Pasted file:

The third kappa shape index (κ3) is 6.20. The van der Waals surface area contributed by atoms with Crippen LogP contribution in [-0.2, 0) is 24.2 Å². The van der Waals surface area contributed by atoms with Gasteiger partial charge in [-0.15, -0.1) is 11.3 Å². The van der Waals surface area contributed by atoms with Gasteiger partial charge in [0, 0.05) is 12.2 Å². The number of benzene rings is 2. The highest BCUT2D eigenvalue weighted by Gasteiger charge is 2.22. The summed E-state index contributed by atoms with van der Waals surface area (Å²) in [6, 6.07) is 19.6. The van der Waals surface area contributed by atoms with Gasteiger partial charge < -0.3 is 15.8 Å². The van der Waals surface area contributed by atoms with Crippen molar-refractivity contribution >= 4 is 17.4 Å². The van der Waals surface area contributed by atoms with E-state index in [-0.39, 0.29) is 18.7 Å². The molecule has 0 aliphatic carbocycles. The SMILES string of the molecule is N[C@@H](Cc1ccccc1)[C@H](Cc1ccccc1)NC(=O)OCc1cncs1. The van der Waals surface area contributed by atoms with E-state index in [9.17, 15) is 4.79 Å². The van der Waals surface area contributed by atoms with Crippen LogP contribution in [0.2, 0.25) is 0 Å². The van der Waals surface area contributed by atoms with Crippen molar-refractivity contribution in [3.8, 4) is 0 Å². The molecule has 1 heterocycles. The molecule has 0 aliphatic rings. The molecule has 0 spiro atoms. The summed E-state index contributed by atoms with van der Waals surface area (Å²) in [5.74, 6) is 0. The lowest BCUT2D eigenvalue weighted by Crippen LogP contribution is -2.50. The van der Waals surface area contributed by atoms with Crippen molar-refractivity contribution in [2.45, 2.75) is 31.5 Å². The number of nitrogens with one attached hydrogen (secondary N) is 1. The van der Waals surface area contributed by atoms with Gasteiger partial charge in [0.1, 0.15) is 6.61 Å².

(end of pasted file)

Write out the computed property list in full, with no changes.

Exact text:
The third kappa shape index (κ3) is 6.20. The van der Waals surface area contributed by atoms with Crippen LogP contribution in [-0.2, 0) is 24.2 Å². The van der Waals surface area contributed by atoms with Gasteiger partial charge in [-0.15, -0.1) is 11.3 Å². The van der Waals surface area contributed by atoms with Gasteiger partial charge in [0, 0.05) is 12.2 Å². The number of benzene rings is 2. The highest BCUT2D eigenvalue weighted by Gasteiger charge is 2.22. The summed E-state index contributed by atoms with van der Waals surface area (Å²) in [6, 6.07) is 19.6. The van der Waals surface area contributed by atoms with Gasteiger partial charge < -0.3 is 15.8 Å². The van der Waals surface area contributed by atoms with Crippen molar-refractivity contribution >= 4 is 17.4 Å². The van der Waals surface area contributed by atoms with E-state index in [-0.39, 0.29) is 18.7 Å². The molecule has 0 aliphatic carbocycles. The SMILES string of the molecule is N[C@@H](Cc1ccccc1)[C@H](Cc1ccccc1)NC(=O)OCc1cncs1. The van der Waals surface area contributed by atoms with E-state index in [9.17, 15) is 4.79 Å². The van der Waals surface area contributed by atoms with Crippen LogP contribution in [0.2, 0.25) is 0 Å². The van der Waals surface area contributed by atoms with Crippen molar-refractivity contribution in [3.8, 4) is 0 Å². The molecule has 1 heterocycles. The molecule has 0 aliphatic rings. The molecule has 0 spiro atoms. The summed E-state index contributed by atoms with van der Waals surface area (Å²) in [5.74, 6) is 0. The lowest BCUT2D eigenvalue weighted by Crippen LogP contribution is -2.50. The van der Waals surface area contributed by atoms with Crippen molar-refractivity contribution in [2.45, 2.75) is 31.5 Å². The number of nitrogens with one attached hydrogen (secondary N) is 1. The van der Waals surface area contributed by atoms with Gasteiger partial charge in [0.1, 0.15) is 6.61 Å².